Still haven’t lost any weight since New Year’s?
Imagine this… what if you could cut half on the time spent in the gym and get the same or better results with your weight loss? That’s right, no more jogging or cycling for hours on end. You can become ultra lean, and have that butt that you envy so much from your fit friend on facebook in half the time! The secret is metabolic training, a effective way to utilize the proper energy systems and release the fat burning hormones that give you that hardened look. To utilize this type of training and activate the fat burning capability of the body, the work-out needs to be performed with minimal rests in between each exercise and the exercises needs to be performed with great speed.
Here is a quick, metabolic training infused workout:
10 x push-ups
10 x burpees
20 x mountain climbers
10 x DB shoulder presses
Rest for 30 seconds and repeat 5 rounds
This workout would only be needed to performed once a day. Start looking like a fit model in no time!
I hope you didn’t take anything I just said too seriously…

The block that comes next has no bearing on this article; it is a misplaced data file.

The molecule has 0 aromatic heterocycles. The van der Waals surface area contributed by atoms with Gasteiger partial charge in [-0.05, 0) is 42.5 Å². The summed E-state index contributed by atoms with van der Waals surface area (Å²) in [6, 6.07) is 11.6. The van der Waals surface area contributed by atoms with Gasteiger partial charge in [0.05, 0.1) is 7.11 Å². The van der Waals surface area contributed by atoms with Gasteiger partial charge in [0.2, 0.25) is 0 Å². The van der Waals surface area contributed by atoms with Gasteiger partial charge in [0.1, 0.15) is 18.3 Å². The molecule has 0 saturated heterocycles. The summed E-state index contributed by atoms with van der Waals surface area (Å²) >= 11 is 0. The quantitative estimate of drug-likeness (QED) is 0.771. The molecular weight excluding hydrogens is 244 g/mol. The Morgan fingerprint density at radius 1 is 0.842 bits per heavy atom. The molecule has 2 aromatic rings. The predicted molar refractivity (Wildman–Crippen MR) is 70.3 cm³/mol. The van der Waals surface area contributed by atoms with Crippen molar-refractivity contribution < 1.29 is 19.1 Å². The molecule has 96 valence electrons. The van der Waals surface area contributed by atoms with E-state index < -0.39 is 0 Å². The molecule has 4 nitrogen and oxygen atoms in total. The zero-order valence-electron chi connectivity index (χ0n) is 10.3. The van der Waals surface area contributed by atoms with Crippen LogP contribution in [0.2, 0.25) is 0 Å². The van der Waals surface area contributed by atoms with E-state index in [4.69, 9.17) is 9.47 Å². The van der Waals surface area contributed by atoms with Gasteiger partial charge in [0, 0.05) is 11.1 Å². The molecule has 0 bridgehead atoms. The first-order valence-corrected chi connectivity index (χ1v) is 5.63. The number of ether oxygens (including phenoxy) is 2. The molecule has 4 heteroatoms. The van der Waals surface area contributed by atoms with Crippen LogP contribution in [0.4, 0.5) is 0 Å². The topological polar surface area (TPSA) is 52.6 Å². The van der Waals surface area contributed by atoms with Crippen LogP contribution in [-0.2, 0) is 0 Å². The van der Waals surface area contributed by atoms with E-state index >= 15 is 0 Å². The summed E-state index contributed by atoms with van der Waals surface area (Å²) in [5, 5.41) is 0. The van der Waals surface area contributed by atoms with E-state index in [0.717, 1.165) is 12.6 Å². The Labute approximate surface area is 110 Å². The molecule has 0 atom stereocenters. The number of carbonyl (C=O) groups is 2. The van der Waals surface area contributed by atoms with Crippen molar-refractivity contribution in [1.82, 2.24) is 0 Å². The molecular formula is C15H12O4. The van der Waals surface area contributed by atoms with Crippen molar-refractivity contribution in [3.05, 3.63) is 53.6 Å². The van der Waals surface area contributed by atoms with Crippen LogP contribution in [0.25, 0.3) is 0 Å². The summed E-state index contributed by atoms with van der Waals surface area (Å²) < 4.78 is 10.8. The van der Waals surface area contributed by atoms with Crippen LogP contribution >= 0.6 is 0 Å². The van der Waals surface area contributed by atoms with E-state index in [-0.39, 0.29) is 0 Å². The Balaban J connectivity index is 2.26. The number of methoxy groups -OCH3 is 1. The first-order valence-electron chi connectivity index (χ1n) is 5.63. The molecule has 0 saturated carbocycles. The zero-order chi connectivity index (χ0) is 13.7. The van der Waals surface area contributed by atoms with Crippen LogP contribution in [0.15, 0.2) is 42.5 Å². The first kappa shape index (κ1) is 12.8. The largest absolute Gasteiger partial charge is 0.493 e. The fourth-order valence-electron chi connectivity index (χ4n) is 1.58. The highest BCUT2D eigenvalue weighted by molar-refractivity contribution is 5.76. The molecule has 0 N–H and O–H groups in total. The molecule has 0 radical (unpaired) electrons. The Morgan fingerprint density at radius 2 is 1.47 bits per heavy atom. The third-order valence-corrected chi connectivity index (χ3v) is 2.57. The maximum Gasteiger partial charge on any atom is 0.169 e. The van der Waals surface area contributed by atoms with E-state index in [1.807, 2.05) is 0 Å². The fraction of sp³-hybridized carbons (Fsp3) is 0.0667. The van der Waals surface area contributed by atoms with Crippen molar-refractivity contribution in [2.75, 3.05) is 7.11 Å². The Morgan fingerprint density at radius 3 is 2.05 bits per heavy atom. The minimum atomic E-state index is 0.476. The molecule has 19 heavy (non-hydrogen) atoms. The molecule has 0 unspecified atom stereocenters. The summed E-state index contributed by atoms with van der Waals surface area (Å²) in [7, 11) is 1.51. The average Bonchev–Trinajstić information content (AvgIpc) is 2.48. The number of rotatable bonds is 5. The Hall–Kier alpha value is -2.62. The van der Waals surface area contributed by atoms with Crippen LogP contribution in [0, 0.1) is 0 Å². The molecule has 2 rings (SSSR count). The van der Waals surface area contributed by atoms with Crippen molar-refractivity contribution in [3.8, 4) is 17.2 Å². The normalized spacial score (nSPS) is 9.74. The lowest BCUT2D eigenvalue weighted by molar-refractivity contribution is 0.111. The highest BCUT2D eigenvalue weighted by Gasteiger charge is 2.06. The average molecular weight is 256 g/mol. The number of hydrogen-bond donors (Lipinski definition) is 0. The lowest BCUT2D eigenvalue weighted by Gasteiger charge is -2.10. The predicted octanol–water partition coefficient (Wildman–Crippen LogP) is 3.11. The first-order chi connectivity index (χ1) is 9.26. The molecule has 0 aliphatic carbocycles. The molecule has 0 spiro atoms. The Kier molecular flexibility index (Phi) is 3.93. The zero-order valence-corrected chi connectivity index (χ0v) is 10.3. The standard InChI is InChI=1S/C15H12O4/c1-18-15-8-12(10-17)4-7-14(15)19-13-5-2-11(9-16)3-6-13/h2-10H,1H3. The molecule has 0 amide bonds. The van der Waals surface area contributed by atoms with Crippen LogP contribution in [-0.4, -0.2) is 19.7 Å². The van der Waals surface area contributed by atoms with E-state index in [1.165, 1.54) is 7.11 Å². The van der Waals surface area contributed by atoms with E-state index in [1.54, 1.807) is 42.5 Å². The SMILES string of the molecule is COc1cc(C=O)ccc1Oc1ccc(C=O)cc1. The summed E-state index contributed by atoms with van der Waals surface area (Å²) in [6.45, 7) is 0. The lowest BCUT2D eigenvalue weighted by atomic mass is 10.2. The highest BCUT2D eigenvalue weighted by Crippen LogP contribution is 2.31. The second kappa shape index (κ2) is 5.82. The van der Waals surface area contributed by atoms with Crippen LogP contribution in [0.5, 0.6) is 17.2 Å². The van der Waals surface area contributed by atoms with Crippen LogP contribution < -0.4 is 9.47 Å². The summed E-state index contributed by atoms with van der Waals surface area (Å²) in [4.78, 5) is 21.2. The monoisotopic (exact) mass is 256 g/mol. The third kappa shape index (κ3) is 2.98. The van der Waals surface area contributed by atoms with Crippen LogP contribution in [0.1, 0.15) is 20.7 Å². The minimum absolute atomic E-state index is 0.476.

Because this is quite similar to what the other trainers are presenting to the edge-seeking people who want to lose weight. Though there is some truth to metabolic training, most of it is exaggerated to fit marketing gimmicks.
Let’s go ahead and talk about what metabolic training is and is not…
The definition itself is not as defined than most claim it to be. But in essences, it is training the metabolic energy systems within the body. There is three different systems within the body: Phosphate Creatine system, lactate system, and beta-oxidative system. What separates these systems is how the fuel is derived from substrates and whether or not oxygen is present or not.